Last week’s post was about Piers Plowman copying as a temporal phenomenon. This week’s is about Piers as a spatial phenomenon.
I’m going to post two different images of the same map created in two different programs. Both are live links to the complete graph that can be explored online as well.
This map is built on GoogleMaps, but the classic maps variety, not the new maps. Currently it is probably easier to build in Google Earth. In either place, though, regions are easily drawn onto Google’s standard basemap and then saved as KML files.
What you’re seeing in both maps is a representation of the dialect regions identified in A.V.C. Schmidt’s Parallel Text Edition. It’s important to remember that there is a difference between being able to identify the scribal dialect and being able to identify where the MS came from. What this map is telling us is that the scribes of the different MSS come from these various regions. Given the circumstances of copying, there may be MSS in which the dialect is more the dialect of the exemplar than of the copy text (thus not even indicating where the immediate scribe hails from). Moreover, there may well be instances in which the dialect of the scribe obscures where the MS itself may have come from, just as there may be instances where scribe and MS come from the same region.
There is one more limitation to this map that I want to point out before I explain the components. Any MSS that don’t have an identifiable dialect or region are not included on the map. That is, if there isn’t a place on the map to put them, they don’t appear in the data. There are eight full MSS that do not appear in on this map. Moreover, regions are drawn with whatever specificity they are given in Schmidt’s edition. If he can pinpoint something to Southwest Worcestershire, that’s how big the region is. If, however, it is only pinpointed to vaguely “the East Midlands,” the region appears bigger. Smaller regions indicate more precision.
One of the advantages of using CartoDB over Google is that CartoDB knows you are graphing data, so it gives you tools for organizing and presenting that data. Here, we have this helpful color key that indicates how the colors for the different regions have been determined.
Throughout all my graphing endeavors, I try to keep a basic color code consistent so that multiple graphs are legible without having to absorb a whole new framework. I choose primary colors for the three archetypal texts (A is yellow, B is red, and C is blue) so that I can also represent hybrids accurately (thus AB is orange, BC is purple, and AC is green). Any MSS that are outside the basic hybrid structure are assigned colors that are neither primary nor secondary (Z is teal while Hm114, the conflated text, is a maroon color).
There are any number of things to note on these graphs, so I’ll just point out a few for today. First, we can clearly see that of all the MS varieties, A is by far the most widespread. And, that’s A-only, not A portions in hybrid MSS. It’s gone the farthest North and South, and as far East as the other two traveling texts.
Second, we might note that there is a high degree of B activity around London and East of it, activity that almost no other text displays (except for Hm114, which has a B base with C and some A conflation).
Aside from this activity around London and some vague activity of varying types (AC hybrids, an AB hybrid, an A and B text) in the East Midlands,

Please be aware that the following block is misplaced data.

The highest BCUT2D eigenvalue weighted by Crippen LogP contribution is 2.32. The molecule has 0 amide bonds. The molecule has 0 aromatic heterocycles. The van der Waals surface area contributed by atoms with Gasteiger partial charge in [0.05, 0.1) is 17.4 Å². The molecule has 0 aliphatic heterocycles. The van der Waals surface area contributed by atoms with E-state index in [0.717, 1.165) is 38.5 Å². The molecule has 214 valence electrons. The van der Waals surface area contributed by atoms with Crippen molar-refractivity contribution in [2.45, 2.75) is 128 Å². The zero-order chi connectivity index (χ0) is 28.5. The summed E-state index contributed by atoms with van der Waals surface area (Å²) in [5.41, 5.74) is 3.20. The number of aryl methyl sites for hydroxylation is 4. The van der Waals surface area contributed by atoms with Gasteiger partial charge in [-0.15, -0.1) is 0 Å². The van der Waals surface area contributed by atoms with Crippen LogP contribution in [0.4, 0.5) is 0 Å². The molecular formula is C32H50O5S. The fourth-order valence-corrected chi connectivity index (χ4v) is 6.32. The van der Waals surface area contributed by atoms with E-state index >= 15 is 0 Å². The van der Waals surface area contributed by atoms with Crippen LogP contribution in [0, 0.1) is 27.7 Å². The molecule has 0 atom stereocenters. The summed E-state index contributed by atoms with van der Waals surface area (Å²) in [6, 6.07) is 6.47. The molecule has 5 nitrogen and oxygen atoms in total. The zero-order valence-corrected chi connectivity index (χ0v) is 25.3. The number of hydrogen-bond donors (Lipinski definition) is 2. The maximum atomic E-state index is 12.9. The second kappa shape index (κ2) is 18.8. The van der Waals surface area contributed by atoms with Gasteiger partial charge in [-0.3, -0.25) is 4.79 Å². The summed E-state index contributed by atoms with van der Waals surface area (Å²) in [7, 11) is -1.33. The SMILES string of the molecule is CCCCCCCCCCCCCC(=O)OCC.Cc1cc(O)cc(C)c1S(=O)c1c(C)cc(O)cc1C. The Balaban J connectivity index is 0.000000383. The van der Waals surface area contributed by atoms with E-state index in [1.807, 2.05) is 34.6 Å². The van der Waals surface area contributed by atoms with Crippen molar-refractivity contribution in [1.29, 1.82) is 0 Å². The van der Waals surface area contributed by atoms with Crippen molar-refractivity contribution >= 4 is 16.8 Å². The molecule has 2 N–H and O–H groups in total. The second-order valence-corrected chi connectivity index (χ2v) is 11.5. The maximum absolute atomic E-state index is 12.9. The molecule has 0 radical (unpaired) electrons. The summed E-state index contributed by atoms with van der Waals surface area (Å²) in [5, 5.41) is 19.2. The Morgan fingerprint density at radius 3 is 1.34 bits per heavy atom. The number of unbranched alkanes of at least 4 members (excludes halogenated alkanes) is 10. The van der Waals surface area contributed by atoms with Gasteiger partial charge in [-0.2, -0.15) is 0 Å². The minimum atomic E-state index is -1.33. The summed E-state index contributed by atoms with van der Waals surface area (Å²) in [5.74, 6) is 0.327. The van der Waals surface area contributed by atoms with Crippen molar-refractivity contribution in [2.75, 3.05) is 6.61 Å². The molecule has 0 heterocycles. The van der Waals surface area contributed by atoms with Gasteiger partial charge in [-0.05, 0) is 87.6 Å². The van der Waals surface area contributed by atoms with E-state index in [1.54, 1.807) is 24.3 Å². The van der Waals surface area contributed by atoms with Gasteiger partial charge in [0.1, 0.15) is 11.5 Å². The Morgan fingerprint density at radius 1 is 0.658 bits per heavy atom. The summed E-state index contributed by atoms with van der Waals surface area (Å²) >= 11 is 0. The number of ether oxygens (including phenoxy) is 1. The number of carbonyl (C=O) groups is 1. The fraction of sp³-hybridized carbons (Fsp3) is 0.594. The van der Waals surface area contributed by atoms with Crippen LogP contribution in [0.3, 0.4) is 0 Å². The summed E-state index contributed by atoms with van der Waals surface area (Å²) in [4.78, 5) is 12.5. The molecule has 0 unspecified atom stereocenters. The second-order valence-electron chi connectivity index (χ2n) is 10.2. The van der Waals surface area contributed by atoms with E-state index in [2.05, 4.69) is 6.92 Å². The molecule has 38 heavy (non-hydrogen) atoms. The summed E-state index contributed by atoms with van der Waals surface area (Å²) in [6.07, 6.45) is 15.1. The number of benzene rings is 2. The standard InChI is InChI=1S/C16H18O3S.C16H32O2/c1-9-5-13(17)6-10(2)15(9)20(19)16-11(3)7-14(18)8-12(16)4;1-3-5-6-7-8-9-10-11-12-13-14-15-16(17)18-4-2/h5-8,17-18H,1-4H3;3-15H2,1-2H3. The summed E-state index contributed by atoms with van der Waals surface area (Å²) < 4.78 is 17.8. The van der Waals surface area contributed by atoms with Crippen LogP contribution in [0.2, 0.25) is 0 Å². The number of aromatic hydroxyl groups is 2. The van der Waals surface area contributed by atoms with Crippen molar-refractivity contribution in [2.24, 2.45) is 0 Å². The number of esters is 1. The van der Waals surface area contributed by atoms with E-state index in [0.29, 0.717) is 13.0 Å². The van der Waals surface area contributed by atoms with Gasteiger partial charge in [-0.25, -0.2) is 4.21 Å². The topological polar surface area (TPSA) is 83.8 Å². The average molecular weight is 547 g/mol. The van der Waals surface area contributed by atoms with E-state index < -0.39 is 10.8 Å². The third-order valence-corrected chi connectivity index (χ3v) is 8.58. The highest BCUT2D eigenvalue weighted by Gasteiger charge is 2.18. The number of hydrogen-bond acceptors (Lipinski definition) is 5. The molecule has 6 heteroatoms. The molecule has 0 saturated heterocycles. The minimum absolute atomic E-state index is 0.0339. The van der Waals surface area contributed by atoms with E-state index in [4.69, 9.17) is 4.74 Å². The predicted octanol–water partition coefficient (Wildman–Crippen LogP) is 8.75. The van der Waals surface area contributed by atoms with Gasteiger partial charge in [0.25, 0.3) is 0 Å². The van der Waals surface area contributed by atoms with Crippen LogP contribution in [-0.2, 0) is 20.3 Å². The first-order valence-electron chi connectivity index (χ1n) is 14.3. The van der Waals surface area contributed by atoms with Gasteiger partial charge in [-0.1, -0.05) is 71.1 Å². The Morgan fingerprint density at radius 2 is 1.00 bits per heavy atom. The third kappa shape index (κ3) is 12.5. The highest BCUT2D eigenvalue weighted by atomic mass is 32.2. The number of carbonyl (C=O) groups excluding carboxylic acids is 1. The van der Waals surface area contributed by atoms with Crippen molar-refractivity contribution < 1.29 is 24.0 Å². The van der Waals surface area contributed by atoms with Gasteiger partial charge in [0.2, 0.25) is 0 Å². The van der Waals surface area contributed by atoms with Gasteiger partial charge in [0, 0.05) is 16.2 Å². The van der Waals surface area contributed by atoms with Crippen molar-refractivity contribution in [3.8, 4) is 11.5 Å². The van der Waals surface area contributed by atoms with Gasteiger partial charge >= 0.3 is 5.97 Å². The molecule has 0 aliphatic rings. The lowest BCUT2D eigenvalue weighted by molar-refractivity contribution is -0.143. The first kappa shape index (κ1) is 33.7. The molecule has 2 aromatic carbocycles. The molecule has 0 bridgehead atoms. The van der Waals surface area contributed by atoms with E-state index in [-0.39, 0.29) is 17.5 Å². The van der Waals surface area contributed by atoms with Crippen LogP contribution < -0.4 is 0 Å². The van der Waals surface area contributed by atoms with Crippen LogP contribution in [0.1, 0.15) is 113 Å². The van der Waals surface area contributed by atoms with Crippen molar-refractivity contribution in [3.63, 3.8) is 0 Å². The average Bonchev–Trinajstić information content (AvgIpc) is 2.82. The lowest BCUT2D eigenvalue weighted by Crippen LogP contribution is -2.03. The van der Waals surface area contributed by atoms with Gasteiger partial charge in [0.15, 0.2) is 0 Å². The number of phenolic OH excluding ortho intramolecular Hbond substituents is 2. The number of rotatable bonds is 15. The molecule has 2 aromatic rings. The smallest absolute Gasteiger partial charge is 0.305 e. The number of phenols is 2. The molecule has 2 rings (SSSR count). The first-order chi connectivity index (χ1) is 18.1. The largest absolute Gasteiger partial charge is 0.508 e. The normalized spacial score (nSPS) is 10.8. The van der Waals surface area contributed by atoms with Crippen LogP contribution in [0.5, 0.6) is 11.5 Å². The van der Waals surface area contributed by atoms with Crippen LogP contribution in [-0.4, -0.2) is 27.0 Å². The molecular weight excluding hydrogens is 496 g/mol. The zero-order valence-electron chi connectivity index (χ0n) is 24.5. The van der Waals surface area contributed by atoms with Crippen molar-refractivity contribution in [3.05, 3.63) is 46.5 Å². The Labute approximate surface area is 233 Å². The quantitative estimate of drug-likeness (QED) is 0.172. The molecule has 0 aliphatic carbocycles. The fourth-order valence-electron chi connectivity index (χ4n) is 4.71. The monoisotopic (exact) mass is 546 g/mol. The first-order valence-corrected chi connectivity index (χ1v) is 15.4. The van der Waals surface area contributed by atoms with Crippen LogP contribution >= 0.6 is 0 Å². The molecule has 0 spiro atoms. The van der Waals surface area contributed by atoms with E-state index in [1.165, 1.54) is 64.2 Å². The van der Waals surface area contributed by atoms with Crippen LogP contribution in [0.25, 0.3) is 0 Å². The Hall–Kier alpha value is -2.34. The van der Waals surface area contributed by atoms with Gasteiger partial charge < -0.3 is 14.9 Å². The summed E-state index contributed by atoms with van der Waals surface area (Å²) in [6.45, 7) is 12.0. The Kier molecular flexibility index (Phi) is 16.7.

the vast majority of MSS come from the West Midlands area. In that area, we can see that MS region is stacked on top of MS region in both maps.
In both instances, I tried to draw regional boundaries enough different that if you wanted to click on one to pull up its data, that would be possible.
However, in places of the highest MS density, making sure that all regions are separable presents significant difficulty.
So, there are some drawbacks to this form of mapping, but what it does allow us to do is to put as much geographical information as we have about the MSS onto a map and look for patterns.
Here we see that perhaps the most important pattern is that Piers is by far most copied either in the West Midlands or by a West Midlands scribe. The concentration there is particularly C heavy, and as far as we know we can’t attach C copies to any other region on the map. Second, a significant number of B MSS also indicate that they originate from the same region, while a much smaller proportion of A MSS indicate the same (namely the Vernon and Harley 875). In contrast, fully half the (and indeed the only locatable) A/C hybrids come from outside the high-density region closest to Will’s Malvern Hills.
What kinds of conclusions can we reach knowing Piers‘ existence in space? Well, for starters, we have to re-examine the argument that A was copied after the wide availability of B and C only because the scribes had no access to the “complete” copies. While it may be true for the Piers texts furthest afield, we might find that those MSS, copied at such a late date might have made the A choice for other reasons.
Perhaps, for instance, copying A in TCD 213 in the second half of the fifteenth century was more a matter of how desired (or how not very desired) it was rather than a question of availability. TCD 213 is, after all, a very strange and sloppy MS that contains only the Visio portion of the poem alongside some monastic accounts and two different lives of Alexander.
Second, what it definitely tells is is that Piers was highly desirable in and around the place from which we suspect Langland to originate, and that eventually, all different forms of the text spread out from that locality, except for C, which only ever seemed to make it as far as Oxfordshire in the existing evidence.
Is it conclusive? No. Is it interesting? I hope so. I would strongly encourage you to peruse the full maps (available by clicking on the images above) and start drawing your own conclusions.